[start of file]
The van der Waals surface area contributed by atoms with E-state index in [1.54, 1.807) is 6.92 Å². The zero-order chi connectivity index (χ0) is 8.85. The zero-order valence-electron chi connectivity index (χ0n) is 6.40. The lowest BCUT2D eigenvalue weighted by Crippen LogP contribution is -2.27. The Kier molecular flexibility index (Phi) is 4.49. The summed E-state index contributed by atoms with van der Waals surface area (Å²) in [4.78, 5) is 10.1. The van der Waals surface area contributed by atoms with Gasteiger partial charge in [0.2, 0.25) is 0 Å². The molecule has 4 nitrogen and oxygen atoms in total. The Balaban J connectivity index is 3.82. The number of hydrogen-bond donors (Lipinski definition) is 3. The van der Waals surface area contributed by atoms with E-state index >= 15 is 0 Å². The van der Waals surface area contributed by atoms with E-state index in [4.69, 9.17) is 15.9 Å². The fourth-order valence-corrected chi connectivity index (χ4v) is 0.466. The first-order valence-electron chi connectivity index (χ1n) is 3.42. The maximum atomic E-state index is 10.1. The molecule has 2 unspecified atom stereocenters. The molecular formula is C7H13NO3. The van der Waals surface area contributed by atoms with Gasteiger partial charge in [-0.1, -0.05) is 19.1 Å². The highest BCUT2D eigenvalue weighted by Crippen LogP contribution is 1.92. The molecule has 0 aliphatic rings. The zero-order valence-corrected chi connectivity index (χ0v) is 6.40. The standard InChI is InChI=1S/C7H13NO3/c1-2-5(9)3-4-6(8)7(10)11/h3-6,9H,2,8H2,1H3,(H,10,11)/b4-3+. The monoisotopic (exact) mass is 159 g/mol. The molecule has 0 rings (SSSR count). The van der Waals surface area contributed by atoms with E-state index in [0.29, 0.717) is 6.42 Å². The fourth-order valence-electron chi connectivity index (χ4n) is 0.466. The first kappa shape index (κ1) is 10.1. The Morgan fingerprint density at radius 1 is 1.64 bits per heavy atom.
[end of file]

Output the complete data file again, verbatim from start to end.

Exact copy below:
The van der Waals surface area contributed by atoms with E-state index in [1.54, 1.807) is 6.92 Å². The zero-order chi connectivity index (χ0) is 8.85. The zero-order valence-electron chi connectivity index (χ0n) is 6.40. The lowest BCUT2D eigenvalue weighted by Crippen LogP contribution is -2.27. The Kier molecular flexibility index (Phi) is 4.49. The summed E-state index contributed by atoms with van der Waals surface area (Å²) in [4.78, 5) is 10.1. The van der Waals surface area contributed by atoms with Gasteiger partial charge in [0.2, 0.25) is 0 Å². The molecule has 4 nitrogen and oxygen atoms in total. The Balaban J connectivity index is 3.82. The number of hydrogen-bond donors (Lipinski definition) is 3. The van der Waals surface area contributed by atoms with E-state index >= 15 is 0 Å². The van der Waals surface area contributed by atoms with E-state index in [4.69, 9.17) is 15.9 Å². The fourth-order valence-corrected chi connectivity index (χ4v) is 0.466. The first-order valence-electron chi connectivity index (χ1n) is 3.42. The maximum atomic E-state index is 10.1. The molecule has 2 unspecified atom stereocenters. The molecular formula is C7H13NO3. The van der Waals surface area contributed by atoms with Gasteiger partial charge in [-0.1, -0.05) is 19.1 Å². The highest BCUT2D eigenvalue weighted by Crippen LogP contribution is 1.92. The molecule has 0 aliphatic rings. The zero-order valence-corrected chi connectivity index (χ0v) is 6.40. The standard InChI is InChI=1S/C7H13NO3/c1-2-5(9)3-4-6(8)7(10)11/h3-6,9H,2,8H2,1H3,(H,10,11)/b4-3+. The monoisotopic (exact) mass is 159 g/mol. The molecule has 0 rings (SSSR count). The van der Waals surface area contributed by atoms with E-state index in [0.29, 0.717) is 6.42 Å². The fourth-order valence-electron chi connectivity index (χ4n) is 0.466. The first kappa shape index (κ1) is 10.1. The Morgan fingerprint density at radius 1 is 1.64 bits per heavy atom.